I mean you need those connections anyways. You need friends, you need people you can vent to when you had an awful day or that you can celebrate with when you did something really cool, so that is kind of a twofer on that one. And then the last couple of things is like I made sure that I joined a lot of online communities, so like the Creative Class slack channels is a great community. There is a lot of conversations happening there. That is obviously a plug but I’m going to do it anyways because I think it is a great group there is so many good conversations happening there. Facebook groups are another great place where there are a lot of value exchange happening. Twitter Chats if you are in to that, there are a lot of interesting Twitter conversations happening and you know actual Twitter Chats where there is a hashtag involve and all of that. That’s a little bit more strategic I guess. And then going to in person events and meet ups or looking for speaking opportunities where you can go and pitch something that you know. That’s not for everyone obviously I know that Paul you and I are not super in person gathering type people which is fine you don’t have to do that.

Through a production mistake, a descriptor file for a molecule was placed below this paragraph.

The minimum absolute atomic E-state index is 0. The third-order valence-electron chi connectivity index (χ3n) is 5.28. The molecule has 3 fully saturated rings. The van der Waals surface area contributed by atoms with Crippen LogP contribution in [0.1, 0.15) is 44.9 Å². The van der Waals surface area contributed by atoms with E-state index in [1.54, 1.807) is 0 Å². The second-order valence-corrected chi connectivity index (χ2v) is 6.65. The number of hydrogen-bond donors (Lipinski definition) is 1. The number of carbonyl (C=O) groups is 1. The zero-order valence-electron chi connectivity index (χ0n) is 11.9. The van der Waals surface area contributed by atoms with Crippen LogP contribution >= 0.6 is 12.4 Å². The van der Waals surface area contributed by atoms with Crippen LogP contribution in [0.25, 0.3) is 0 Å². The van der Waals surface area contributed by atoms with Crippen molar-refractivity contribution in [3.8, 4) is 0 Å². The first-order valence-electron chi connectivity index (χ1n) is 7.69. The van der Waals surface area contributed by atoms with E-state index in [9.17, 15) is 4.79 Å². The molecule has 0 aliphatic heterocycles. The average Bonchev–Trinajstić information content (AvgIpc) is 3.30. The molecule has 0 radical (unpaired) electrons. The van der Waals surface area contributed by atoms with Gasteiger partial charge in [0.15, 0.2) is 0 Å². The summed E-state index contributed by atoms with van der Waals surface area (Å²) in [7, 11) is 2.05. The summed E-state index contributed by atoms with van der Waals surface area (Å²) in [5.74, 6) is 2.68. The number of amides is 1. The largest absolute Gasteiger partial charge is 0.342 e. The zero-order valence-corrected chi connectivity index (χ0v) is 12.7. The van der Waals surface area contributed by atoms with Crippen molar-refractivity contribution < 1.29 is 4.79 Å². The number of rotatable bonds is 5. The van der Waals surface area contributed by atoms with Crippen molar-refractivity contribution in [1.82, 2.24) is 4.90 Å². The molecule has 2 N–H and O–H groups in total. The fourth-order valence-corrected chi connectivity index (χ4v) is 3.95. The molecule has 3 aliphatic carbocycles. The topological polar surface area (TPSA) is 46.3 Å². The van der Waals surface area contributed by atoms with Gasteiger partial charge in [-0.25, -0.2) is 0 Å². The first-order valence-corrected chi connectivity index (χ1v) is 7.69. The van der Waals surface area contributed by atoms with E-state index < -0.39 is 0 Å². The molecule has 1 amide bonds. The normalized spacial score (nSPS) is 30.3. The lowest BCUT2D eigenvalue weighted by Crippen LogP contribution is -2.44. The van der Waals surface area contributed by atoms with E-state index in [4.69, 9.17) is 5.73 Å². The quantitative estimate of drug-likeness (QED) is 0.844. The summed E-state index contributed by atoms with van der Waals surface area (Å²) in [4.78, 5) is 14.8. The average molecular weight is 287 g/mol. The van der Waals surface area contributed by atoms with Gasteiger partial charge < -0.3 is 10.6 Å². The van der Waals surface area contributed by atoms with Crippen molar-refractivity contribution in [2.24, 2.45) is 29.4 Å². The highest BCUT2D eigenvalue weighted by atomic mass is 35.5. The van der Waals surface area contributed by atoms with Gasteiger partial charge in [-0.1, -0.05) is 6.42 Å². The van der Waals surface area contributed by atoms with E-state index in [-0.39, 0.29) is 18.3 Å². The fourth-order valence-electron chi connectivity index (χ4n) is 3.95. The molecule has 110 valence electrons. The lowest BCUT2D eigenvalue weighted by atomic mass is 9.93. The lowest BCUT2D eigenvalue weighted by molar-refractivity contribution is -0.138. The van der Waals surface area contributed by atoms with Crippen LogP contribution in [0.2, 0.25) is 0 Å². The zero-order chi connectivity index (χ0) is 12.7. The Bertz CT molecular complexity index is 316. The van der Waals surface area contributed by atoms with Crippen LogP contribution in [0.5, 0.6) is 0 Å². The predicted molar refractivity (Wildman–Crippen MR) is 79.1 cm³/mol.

Paul:                I almost went to a WordPress meet up this weekend but then I didn’t or last weekend but then I didn’t.

Kaleigh:           Story of your life, right? I almost went but then I didn’t.

Paul:                I almost click the meet up attend thing and I just didn’t do it. It was open in my browser for like a week but I didn’t.